The king’s heart is in the hand of the LORD; he directs it like a watercourse wherever he pleases.
Both Mary and Joseph are in the line of David. How do you get them to Bethlehem? Simply put it in the heart of the king to issue a decree to make them return to their home town:
2:1 In those days Caesar Augustus issued a decree that a census should be taken of the entire Roman world.
2 (This was the first census that took place while Quirinius was governor of Syria.)
3 And everyone went to his own town to register.
4 So Joseph also went up from the town of Nazareth in Galilee to Judea, to Bethlehem the town of David, because he belonged to the house and line of David.
Since Caesar issued the decree for the census, Mary and Josephus were required by law to return to the city of their ancestors – Bethlehem. Once again, directing the hearts of kings before you’re born is an impossibility for mere humans, but child’s play for God, the King of the universe.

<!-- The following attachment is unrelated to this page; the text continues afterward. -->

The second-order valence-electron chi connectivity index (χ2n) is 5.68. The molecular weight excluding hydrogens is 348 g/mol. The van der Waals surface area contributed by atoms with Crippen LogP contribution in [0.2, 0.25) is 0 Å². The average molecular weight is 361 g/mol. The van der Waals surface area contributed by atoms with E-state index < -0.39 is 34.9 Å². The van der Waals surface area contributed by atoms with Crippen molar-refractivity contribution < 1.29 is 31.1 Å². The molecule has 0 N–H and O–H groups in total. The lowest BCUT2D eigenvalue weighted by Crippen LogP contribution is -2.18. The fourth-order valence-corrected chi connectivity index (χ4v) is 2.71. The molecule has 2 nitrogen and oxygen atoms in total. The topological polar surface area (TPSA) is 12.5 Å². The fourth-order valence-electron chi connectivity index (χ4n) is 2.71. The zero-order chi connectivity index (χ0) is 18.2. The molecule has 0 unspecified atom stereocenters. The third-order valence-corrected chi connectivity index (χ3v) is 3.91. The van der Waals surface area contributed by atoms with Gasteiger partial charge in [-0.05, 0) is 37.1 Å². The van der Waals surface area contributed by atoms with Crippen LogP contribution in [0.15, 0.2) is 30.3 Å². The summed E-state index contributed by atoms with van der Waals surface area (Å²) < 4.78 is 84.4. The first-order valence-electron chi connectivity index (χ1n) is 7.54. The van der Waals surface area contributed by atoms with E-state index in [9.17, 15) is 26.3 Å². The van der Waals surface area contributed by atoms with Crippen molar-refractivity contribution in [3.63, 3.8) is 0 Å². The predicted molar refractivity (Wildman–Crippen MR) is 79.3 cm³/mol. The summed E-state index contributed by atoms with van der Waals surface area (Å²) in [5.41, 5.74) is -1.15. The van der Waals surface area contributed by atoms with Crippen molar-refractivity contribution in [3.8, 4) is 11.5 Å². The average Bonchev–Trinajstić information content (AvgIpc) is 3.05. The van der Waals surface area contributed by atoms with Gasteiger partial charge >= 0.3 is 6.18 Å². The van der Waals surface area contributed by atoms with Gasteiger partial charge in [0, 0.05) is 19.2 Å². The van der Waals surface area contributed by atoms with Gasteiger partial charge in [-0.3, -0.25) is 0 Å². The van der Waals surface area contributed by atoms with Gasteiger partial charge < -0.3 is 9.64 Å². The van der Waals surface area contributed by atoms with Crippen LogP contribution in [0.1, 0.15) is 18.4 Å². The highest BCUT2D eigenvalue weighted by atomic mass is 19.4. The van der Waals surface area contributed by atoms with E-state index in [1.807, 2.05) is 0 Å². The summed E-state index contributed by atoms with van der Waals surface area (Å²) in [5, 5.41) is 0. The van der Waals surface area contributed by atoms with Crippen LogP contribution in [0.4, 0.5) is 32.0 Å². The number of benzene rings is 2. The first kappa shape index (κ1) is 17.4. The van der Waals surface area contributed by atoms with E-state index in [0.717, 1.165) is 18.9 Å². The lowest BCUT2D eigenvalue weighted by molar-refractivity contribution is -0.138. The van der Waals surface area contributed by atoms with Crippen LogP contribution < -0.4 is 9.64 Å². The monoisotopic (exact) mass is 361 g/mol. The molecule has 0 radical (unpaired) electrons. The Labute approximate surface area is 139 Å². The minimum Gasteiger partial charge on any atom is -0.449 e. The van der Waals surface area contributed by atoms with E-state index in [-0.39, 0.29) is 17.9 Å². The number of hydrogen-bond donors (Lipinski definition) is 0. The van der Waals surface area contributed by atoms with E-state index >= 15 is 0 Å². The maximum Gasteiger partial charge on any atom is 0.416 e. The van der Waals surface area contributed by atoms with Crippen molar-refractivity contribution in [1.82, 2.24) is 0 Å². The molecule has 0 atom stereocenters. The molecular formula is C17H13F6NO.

Preparation among God’s people
Let me hazard a guess: There were no righteous people or prophets eagerly waiting to see you and proclaim you the messiah of Israel when you were born, right? How could any mere human arrange this before they were born? Yet this is precisely the situation we find at the birth of the true Messiah. Scripture records the righteous man Simeon (Luke 2:25-35) waited years to see the messiah, and spoke eloquently about him when he did. And God had placed the prophetess Anna in the temple years before the birth of the messiah (Luke 2:36-38), so she was “conveniently” there to proclaim the redemption the child would bring. Again, impossible for a mere human to arrange before birth, but child’s play for God, the King of the universe.